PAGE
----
Saturday, March 16, 2013

The Fear of Taking Creative Risks

Over on the site “You Only Do This Once” I found an article written by a fella named Tony that talked about having the willingness to make mistakes while learning. Some of the readers joined in by commenting on their willingness to look stupid when learning. But I think for a number of us, being willing to make mistakes when others can see and respond is difficult at best.

It's an interesting scenario, the looking stupid part that is. When you think about it, failure, while potentially boring due to its repetitive nature, is a useful aspect of the learning process. It provides a chance to explore how subtle variations impact the outcome of an action even though some of our efforts will lead to dead ends. But instead of being viewed as a useful experience, mistakes become painful emotionally at times.

The big question is why should failure be painful? Is it because of selfishness or vanity? Sometimes people seek to personal gain through our abilities and efforts. For them, when we make mistakes, it provides no immediately evident tangible value. Our success is more crucial for the results rather than the process of improving. They sometimes provide pressure through statements like "Don't let me down" and will shake their heads when we fail. Their selfish actions cause them to apply pressure tactics against us in order to make us perform to their expectations. This might not be in our own best interest in regards to growth and learning. As for vanity, we become our own worst enemy. We shouldn't think ill of ourselves for experiencing failure, yet we belittle ourselves through negative internal criticism loops where we call ourselves stupid or incompetent. We erode our own confidence away.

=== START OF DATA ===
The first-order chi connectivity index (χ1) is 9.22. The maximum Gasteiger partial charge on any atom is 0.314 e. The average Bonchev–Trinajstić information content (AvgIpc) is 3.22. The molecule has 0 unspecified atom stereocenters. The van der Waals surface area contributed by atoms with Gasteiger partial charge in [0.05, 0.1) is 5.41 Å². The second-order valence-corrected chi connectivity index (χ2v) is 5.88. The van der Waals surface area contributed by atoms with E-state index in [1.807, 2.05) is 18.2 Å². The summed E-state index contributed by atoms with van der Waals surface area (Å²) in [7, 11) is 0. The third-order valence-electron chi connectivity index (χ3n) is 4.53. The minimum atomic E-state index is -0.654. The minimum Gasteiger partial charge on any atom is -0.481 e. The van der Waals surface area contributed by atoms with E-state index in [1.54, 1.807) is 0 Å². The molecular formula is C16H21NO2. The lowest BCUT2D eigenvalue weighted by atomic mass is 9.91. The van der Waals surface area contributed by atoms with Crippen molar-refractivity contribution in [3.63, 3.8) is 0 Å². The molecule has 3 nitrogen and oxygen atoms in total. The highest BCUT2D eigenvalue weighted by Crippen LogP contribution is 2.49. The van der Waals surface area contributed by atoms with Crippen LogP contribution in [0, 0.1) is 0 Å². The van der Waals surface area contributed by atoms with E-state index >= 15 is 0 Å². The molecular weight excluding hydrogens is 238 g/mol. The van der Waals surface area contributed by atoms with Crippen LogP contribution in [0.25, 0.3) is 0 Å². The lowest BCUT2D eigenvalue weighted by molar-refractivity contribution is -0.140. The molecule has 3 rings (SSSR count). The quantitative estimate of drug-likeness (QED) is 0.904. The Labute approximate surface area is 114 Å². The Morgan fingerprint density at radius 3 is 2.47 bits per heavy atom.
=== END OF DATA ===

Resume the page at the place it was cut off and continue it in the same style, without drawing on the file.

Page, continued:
But selfishness and vanity arent' the only culprits. There are people who don't always play nicely either as they poke fun at a person, sometimes ruthlessly. There are people who believe ridicule serves a purpose in controlling people when they misbehave socially. Hugo Schywzer (over at Jezebel) wrote an article about how some people need to be put in their place through mockery. I disagree completely with him. Mocking people, regardless of the reason, costs everyone through the loss of potential. It is mockery that leads to the fear of making mistakes and in turn, an unwillingness to take creative chances. Let me give an example of the negative impact of fear from ridicule.